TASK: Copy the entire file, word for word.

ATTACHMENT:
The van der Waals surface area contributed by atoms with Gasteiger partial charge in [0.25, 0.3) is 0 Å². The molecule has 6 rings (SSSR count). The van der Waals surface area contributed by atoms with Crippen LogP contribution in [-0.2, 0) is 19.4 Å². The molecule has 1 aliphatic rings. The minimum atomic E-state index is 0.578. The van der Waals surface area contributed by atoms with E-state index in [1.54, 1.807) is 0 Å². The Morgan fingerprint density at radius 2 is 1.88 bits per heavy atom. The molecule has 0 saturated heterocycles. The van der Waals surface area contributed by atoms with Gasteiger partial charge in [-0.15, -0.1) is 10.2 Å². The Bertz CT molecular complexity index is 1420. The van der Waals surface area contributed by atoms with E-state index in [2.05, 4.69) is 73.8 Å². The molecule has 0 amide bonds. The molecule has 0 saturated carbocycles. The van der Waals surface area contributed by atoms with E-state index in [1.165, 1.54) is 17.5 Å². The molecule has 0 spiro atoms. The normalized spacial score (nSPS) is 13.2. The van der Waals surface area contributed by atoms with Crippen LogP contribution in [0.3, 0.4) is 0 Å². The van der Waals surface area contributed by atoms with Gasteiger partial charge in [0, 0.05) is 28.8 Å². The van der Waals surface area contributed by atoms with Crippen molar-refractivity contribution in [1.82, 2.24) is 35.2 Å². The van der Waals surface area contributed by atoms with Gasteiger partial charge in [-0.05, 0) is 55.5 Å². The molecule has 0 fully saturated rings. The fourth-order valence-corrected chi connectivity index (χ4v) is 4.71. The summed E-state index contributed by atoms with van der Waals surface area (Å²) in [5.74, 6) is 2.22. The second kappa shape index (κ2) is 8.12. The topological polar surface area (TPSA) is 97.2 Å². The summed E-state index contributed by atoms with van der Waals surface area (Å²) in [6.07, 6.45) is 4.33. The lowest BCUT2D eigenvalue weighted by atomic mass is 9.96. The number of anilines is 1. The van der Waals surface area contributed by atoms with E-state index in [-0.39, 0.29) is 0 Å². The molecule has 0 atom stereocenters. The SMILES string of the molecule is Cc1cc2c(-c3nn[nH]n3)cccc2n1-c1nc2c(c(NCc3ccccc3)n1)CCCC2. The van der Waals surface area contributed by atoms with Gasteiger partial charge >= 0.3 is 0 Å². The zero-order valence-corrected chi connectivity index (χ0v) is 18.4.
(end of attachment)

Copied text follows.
The van der Waals surface area contributed by atoms with Gasteiger partial charge in [0.25, 0.3) is 0 Å². The molecule has 6 rings (SSSR count). The van der Waals surface area contributed by atoms with Crippen LogP contribution in [-0.2, 0) is 19.4 Å². The molecule has 1 aliphatic rings. The minimum atomic E-state index is 0.578. The van der Waals surface area contributed by atoms with E-state index in [1.54, 1.807) is 0 Å². The Morgan fingerprint density at radius 2 is 1.88 bits per heavy atom. The molecule has 0 saturated heterocycles. The van der Waals surface area contributed by atoms with Gasteiger partial charge in [-0.15, -0.1) is 10.2 Å². The Bertz CT molecular complexity index is 1420. The van der Waals surface area contributed by atoms with E-state index in [2.05, 4.69) is 73.8 Å². The molecule has 0 amide bonds. The molecule has 0 saturated carbocycles. The van der Waals surface area contributed by atoms with E-state index in [1.165, 1.54) is 17.5 Å². The molecule has 0 spiro atoms. The normalized spacial score (nSPS) is 13.2. The van der Waals surface area contributed by atoms with Crippen LogP contribution in [0.3, 0.4) is 0 Å². The van der Waals surface area contributed by atoms with Gasteiger partial charge in [0, 0.05) is 28.8 Å². The van der Waals surface area contributed by atoms with Crippen molar-refractivity contribution in [1.82, 2.24) is 35.2 Å². The van der Waals surface area contributed by atoms with Gasteiger partial charge in [-0.05, 0) is 55.5 Å². The molecule has 0 fully saturated rings. The fourth-order valence-corrected chi connectivity index (χ4v) is 4.71. The summed E-state index contributed by atoms with van der Waals surface area (Å²) in [5.74, 6) is 2.22. The second kappa shape index (κ2) is 8.12. The topological polar surface area (TPSA) is 97.2 Å². The summed E-state index contributed by atoms with van der Waals surface area (Å²) in [6.07, 6.45) is 4.33. The lowest BCUT2D eigenvalue weighted by atomic mass is 9.96. The number of anilines is 1. The van der Waals surface area contributed by atoms with E-state index in [-0.39, 0.29) is 0 Å². The molecule has 0 atom stereocenters. The SMILES string of the molecule is Cc1cc2c(-c3nn[nH]n3)cccc2n1-c1nc2c(c(NCc3ccccc3)n1)CCCC2. The van der Waals surface area contributed by atoms with Gasteiger partial charge >= 0.3 is 0 Å². The zero-order valence-corrected chi connectivity index (χ0v) is 18.4.